That’s Thomas Pynchon. That’s what he does in his books – I don’t want to say literary because that’s a bad word – but beautifully written and sort of profound and deeply felt stuff mixed in with just the best fart jokes and poop jokes and silly songs and stuff that you could imagine.
The actors on working with Paul Thomas Anderson:
Martin Short: I think that for me, if you’re working with a great director, you feel very, very, very safe because you know that all decisions and all directions of this film will be made months later in an editing room. So, you just feel completely loose. What I loved is how many variations – we’d go in the car, get out the car, go in the car, go out the car, try it again, try it again, say anything.
I’d maybe improvise an approach to a line, and I’d say, “Paul, should I do that again? Paul, should I do it again?” “Yeah, do it!” And we’d do it again, it was really trying to create as many elements and colors and hues that could help Paul later on when he was putting it together. And that’s a great freeing up, I think, as an actor, particularly if you’re working with someone really great.
Owen Wilson: Joaquin, do you want to weigh in on this? [Laughter followed by silence, as Joaquin generally doesn’t speak at press conferences. I honestly don’t know why he bothers to show up for them.]
Martin Short: Owen, how did you get started? [Laughter]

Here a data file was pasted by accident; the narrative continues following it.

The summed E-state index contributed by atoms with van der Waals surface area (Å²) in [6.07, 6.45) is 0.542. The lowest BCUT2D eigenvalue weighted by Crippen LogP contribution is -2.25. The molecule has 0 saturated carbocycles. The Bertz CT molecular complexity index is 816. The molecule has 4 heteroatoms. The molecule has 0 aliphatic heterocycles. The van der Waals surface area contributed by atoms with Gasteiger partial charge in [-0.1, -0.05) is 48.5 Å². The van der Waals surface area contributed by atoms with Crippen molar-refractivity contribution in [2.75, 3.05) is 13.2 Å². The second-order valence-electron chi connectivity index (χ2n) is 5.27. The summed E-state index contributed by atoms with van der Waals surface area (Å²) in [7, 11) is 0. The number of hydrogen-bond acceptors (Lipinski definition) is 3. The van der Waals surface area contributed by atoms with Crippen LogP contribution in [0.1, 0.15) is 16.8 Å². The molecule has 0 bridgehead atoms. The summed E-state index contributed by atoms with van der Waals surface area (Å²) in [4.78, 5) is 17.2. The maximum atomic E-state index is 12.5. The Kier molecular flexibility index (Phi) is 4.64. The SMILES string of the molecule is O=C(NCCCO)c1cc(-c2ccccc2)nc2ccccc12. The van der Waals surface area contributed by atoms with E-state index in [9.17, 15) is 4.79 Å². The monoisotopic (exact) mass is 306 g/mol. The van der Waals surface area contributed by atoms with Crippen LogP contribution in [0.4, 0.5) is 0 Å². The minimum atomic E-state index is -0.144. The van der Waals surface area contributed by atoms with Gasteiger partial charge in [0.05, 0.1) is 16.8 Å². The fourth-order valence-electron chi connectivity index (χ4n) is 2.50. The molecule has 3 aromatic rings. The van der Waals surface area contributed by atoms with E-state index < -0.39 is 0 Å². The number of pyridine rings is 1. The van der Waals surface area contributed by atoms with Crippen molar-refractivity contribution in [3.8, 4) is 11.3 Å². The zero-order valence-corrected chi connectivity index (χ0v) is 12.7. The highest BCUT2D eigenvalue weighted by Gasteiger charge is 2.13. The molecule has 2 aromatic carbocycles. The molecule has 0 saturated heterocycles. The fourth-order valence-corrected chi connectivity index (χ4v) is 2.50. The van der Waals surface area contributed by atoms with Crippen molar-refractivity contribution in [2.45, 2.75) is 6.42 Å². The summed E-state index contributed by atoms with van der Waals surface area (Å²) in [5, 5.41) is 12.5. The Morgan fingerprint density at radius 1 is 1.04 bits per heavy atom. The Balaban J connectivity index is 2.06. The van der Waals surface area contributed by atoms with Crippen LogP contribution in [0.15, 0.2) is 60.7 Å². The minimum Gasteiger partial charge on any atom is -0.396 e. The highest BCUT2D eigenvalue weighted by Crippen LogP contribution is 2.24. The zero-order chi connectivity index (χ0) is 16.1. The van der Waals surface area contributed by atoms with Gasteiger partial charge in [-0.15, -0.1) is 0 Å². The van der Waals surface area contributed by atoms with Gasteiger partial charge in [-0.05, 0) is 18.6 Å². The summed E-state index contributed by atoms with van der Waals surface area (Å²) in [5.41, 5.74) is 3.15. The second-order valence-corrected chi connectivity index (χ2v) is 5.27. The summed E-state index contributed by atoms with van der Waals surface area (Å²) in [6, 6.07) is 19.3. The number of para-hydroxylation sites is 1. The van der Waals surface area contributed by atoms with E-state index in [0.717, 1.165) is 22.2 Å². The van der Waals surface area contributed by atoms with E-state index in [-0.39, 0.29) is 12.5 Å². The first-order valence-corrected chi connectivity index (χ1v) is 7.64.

Owen Wilson: … I don’t remember a lot of improvising, but we were encouraged to kind of do anything.
Jena Malone: … I’ve never been able to collaborate in a way with a director, just sit down with the words and see what feels right, which was a very structured process, I think….
Michael Kenneth Williams: It actually makes me feel good to hear you guys say that because I thought it was me. I didn’t think Paul liked me. [Laughter] It was very loose, and I came into the project a huge fan of both Joaquin and Paul. I think I hadn’t slept for 48 hours. I came straight from another job to this one.
The process was different. Most of my credits are in television where they crack the whip. Everything is just time, time, time. And I get to this situation, and it’s like, “No, let’s sit down and talk about this.” I’m like, “Really? Don’t you just want me to perform?” “No, let’s talk about this.” And Joaquin was so generous….
Although the process was new for me, I knew I was safe, I knew I was in good hands, and I knew I had to trust. And I’m grateful that I was given the opportunity to do that.
Hong Chau: I think Paul was just trying to make you feel paranoid.
Michael Kenneth Williams: It worked!
Paul Thomas Anderson: I didn’t like you! [Laughter] Oh, no, that makes me feel terrible. What did I do wrong?
Benicio Del Toro: I remember jumping in right into a three-page monologue. I think someone said that in order to learn your lines, you need to repeat them 300 times. So, by the end of the scene, we knew our lines. [Laughter] But he would take a scene that takes place on a table, and he’ll move it into a car. It was like dancing in a way, and I really enjoyed it.
Watch a video of the entire press conference below:
And here’s that trailer! Enjoy…